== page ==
Stop-time Summary & Study Guide

Frank Conroy
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Stop-time Summary & Study Guide Description

Stop-time Summary & Study Guide includes comprehensive information and analysis to help you understand the book. This study guide contains the following sections:

This detailed literature summary also contains Topics for Discussion and a Free Quiz on Stop-time by Frank Conroy.

This autobiographical memoir recounts important incidents and circumstances in the author's life from the ages of nine through eighteen. It is, essentially, what is generally known as a "coming of age" story, a narrative in which a young person discovers important, necessary truths about the nature of being an adult - indeed, of simply being a human being. This is the narrative's primary theme, with secondary themes exploring the attraction and responsibilities of individual independence and the metaphorical nature of travel.

The memoir begins with a prologue set in the author's adulthood during his time in England. He describes his routine of sometimes interrupting his calm, ordered, productive, writerly life with drunken, almost dangerous road trips into London.

After the description of one such road trip, the author turns the face of his recollections towards his past - specifically, his childhood as the son of a man who spent much of his adult life in mental hospitals and the stepson of his mother's unfocused, undisciplined, and opportunistic boyfriend. The action shifts back and forth between the family's New York City apartment and the Florida wilderness where they construct a home. While in Florida, the author befriends another boy, Tobey, who for a while is his best friend but who, as narration later recounts, becomes essentially a stranger. The discovery of how people and once-close friendships change is, the narrative seems to suggest, an inescapable part of the "coming of age" process.

Important experiences in Florida include the author's youthful preoccupation or perhaps even obsession with becoming an expert manipulator of the yo-yo, and his burgeoning, almost simultaneous preoccupation with girls and sex. The relationship between the two, the childish game and the more adult interest in, among other sexual things, female anatomy is, in the book's apparent thematic perspective, another manifestation of the process of "coming of age".

Eventually, the author and his family settle in New York City, where the author coasts through school, where his step-father Jean engages in one get-rich-quick scheme after another, where his mother Dagmar becomes increasingly disillusioned with Jean, and where the author's adored baby sister Jessica is born. Also in New York, the author encounters a succession of colorful personalities, two of whom are tenants in the family's spare room - the nasty, manipulative Donald and the self-indulgent, neurotic Nell. Narration describes how Jean, who may or may not have had an actual affair with Nell, turns to Dagmar for help in getting her out of the house, help which Dagmar, who sees Nell as Jean's problem and responsibility, at first refuses to provide but then supplies ... at the cost of ongoing happiness with Jean.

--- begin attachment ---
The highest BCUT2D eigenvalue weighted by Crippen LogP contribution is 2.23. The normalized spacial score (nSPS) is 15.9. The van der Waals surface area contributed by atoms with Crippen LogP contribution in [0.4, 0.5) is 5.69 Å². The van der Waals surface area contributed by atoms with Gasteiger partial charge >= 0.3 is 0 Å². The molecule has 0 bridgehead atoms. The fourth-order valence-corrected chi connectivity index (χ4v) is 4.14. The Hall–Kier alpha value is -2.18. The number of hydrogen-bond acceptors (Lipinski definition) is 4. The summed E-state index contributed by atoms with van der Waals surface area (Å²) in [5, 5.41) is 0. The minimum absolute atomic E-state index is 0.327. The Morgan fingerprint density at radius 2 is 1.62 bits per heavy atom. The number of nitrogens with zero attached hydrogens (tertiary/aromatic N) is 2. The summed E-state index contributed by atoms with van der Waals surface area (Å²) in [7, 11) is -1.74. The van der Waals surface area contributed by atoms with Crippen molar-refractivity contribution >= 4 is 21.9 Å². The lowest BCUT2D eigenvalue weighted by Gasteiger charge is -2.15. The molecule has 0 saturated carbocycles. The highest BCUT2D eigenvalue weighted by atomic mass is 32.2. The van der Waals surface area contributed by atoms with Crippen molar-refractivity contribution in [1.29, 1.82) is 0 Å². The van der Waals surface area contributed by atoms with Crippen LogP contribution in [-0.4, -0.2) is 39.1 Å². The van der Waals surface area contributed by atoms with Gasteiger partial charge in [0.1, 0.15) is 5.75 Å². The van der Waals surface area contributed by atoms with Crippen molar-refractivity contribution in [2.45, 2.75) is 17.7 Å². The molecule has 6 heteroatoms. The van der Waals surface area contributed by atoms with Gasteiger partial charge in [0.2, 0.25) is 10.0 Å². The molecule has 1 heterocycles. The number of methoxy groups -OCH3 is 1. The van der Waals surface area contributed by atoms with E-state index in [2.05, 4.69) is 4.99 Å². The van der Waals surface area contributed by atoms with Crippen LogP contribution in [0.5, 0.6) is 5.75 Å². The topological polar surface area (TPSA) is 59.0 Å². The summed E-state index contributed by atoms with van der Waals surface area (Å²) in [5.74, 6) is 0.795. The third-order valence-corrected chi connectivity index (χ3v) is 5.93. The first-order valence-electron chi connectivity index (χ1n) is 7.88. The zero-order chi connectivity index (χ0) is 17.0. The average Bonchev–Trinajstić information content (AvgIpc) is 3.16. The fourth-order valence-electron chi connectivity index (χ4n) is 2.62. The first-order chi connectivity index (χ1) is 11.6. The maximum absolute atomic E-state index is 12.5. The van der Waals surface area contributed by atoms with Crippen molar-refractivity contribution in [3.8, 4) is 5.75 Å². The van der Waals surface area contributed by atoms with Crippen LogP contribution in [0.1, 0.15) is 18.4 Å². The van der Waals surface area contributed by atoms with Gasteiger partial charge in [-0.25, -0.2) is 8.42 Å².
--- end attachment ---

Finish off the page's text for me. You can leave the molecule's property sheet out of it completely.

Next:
Important experiences in New York, as the author continues to mature, include his growing disrespect for school and his discovery, at his first real job, that good humor, good relationships with fellow employees, and occasional bursts of work ethic are not enough to keep a job ... yet another step in the "coming of age" process.

After graduating high school, the author travels to Europe to continue his education. There he develops an intensely emotional relationship with the Swedish Christina, writes entrance exams for American universities, and loses the last of his illusions about his shallow, flighty, manipulative mother. Upon his return to America, he moves out of the family home in New York and away to a welcoming new life in university.

The book concludes with an epilogue in which the author describes the irony of a question posed by a bystander after a car accident from which the author walks away. That question is "What's all this?", a question which, in the context of the book in particular and of the genre of autobiography in general, can be seen as both probing and ironic.

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This section contains 631 words
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